Physically, culturally, and socially, humans live through food and drink. Spanning the globe, as nearly limitless omnivores, humans have developed myriad ways of collecting and cultivating food and taking advantage of local environments. We also put food to work for us socially by creating cuisine. Through cuisine, we forge and nourish relationships, commune with deities, and through luxury choices, demonstrate our "taste" and lay claim to elite status. Through the cultural practices of production and consumption of food and drink, we wield power. Food and drink consumption patterns have sustained slavery, poverty, malnutrition, and illegal immigration, and have laid waste to the environment. In this class, we explore physical, cultural, social, political, and economic dimensions of food and become more aware of how the private, intimate act of a bite connects us to the rest of humanity. Lecture 3 (Fa/sp/su).


Global Public Health

Global health is a term that reflects a complex series of problems, policies, institutions and aspirations that have only recently made their way to the global stage. From its earliest days, global health was guided by principles in public health that situate the nation-state as responsible for the health of its population. While international health and tropical medicine, the precursors to global health, was driven by the distinction between wealthy and poor nations, global health today, as this course explores, is oriented to the unequal burden of disease around the world. The course will consider major global health challenges, programs, and policies through an integrated social science lens. After placing global health in historical context, we will focus on how the science of disease cannot be dissociated from the social context and policies that both drive the emergence of disease(s) and respond to the unequal burden of disease around the world. We will analyze current and emerging global health priorities, including emerging infectious diseases, poverty, conflicts and emergencies, health inequity, health systems reforms, and major global initiatives for disease prevention and health promotion. Lecture 3 (Annual).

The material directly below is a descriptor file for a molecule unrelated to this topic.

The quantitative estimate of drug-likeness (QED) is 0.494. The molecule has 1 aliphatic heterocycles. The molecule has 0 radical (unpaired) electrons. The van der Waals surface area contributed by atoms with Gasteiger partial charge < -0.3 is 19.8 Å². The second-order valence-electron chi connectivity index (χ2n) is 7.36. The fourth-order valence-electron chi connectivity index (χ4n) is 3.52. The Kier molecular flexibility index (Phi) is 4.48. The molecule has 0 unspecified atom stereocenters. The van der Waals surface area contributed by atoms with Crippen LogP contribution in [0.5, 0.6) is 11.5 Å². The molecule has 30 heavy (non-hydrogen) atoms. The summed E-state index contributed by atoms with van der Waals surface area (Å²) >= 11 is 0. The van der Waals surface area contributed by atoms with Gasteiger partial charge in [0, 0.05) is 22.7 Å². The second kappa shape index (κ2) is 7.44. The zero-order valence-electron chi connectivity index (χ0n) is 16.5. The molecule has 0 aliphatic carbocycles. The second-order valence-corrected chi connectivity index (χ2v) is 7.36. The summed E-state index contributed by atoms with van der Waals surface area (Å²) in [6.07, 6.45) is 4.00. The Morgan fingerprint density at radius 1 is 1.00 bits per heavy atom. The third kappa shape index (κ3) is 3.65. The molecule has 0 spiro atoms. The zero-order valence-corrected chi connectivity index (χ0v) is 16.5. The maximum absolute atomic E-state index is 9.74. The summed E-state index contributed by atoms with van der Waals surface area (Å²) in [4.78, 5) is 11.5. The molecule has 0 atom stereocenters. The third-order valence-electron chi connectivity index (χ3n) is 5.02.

Global Addictions

This course evaluates global forms of “addiction” in medical, cultural, national, and transnational situations of encounter. Though primarily a EuroAmerican concept of illness, addiction is now discursively and experientially widespread, assuming the status of a “global form.” Addiction narratives and experiences shape people and social life everywhere, as scientific and cultural or national knowledge intersect to form subjectivities, identities of addicts, and communities of addicted bodies. Concepts of will, morality, the addicted self and other, and living and dying also impact the cultural, national and international infrastructures we build—whether and how, for instance, we put resources into medical or criminal justice systems and networks. A closer look at the intimate lives of addicts thus enables us to consider identity boundaries and crossings; addiction languages; family relations and parenting; self-made communities and social bonds; work at the economic fringes of society; personal and institutional violence; policing and navigating enforcement or incarceration; homelessness and legal, medical and social service bureaucracies; as well as transnational production, trafficking, forms of addiction, and policing. By the end of the course, students will comprehend concepts and theories of addiction, and global perspectives on people living with addiction. Lecture 3 (Fall, Spring).